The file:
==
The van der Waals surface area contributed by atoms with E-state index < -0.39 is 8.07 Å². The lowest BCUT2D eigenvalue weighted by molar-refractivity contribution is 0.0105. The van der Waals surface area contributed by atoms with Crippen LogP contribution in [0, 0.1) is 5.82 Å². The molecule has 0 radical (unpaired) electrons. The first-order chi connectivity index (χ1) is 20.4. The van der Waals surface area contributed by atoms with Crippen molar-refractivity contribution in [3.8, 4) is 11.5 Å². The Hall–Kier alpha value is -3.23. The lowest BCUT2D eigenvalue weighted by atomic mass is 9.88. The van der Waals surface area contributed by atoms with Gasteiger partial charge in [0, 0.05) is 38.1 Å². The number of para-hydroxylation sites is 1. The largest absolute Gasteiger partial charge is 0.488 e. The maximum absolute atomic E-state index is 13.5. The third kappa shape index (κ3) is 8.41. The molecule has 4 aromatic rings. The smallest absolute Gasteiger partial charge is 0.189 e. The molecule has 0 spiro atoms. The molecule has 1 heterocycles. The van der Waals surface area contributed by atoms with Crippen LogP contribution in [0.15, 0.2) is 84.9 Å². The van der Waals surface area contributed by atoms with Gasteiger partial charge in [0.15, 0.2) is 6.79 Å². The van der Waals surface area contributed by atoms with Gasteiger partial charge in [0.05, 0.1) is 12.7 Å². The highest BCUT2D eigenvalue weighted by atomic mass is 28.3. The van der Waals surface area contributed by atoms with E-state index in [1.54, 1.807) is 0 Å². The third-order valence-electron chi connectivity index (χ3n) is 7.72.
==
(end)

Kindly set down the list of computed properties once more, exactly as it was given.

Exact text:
The van der Waals surface area contributed by atoms with E-state index < -0.39 is 8.07 Å². The lowest BCUT2D eigenvalue weighted by molar-refractivity contribution is 0.0105. The van der Waals surface area contributed by atoms with Crippen LogP contribution in [0, 0.1) is 5.82 Å². The molecule has 0 radical (unpaired) electrons. The first-order chi connectivity index (χ1) is 20.4. The van der Waals surface area contributed by atoms with Crippen molar-refractivity contribution in [3.8, 4) is 11.5 Å². The Hall–Kier alpha value is -3.23. The lowest BCUT2D eigenvalue weighted by atomic mass is 9.88. The van der Waals surface area contributed by atoms with Gasteiger partial charge in [0, 0.05) is 38.1 Å². The number of para-hydroxylation sites is 1. The largest absolute Gasteiger partial charge is 0.488 e. The maximum absolute atomic E-state index is 13.5. The third kappa shape index (κ3) is 8.41. The molecule has 4 aromatic rings. The smallest absolute Gasteiger partial charge is 0.189 e. The molecule has 0 spiro atoms. The molecule has 1 heterocycles. The van der Waals surface area contributed by atoms with Crippen LogP contribution in [0.15, 0.2) is 84.9 Å². The van der Waals surface area contributed by atoms with Gasteiger partial charge in [0.15, 0.2) is 6.79 Å². The van der Waals surface area contributed by atoms with Gasteiger partial charge in [0.05, 0.1) is 12.7 Å². The highest BCUT2D eigenvalue weighted by atomic mass is 28.3. The van der Waals surface area contributed by atoms with E-state index in [1.54, 1.807) is 0 Å². The third-order valence-electron chi connectivity index (χ3n) is 7.72.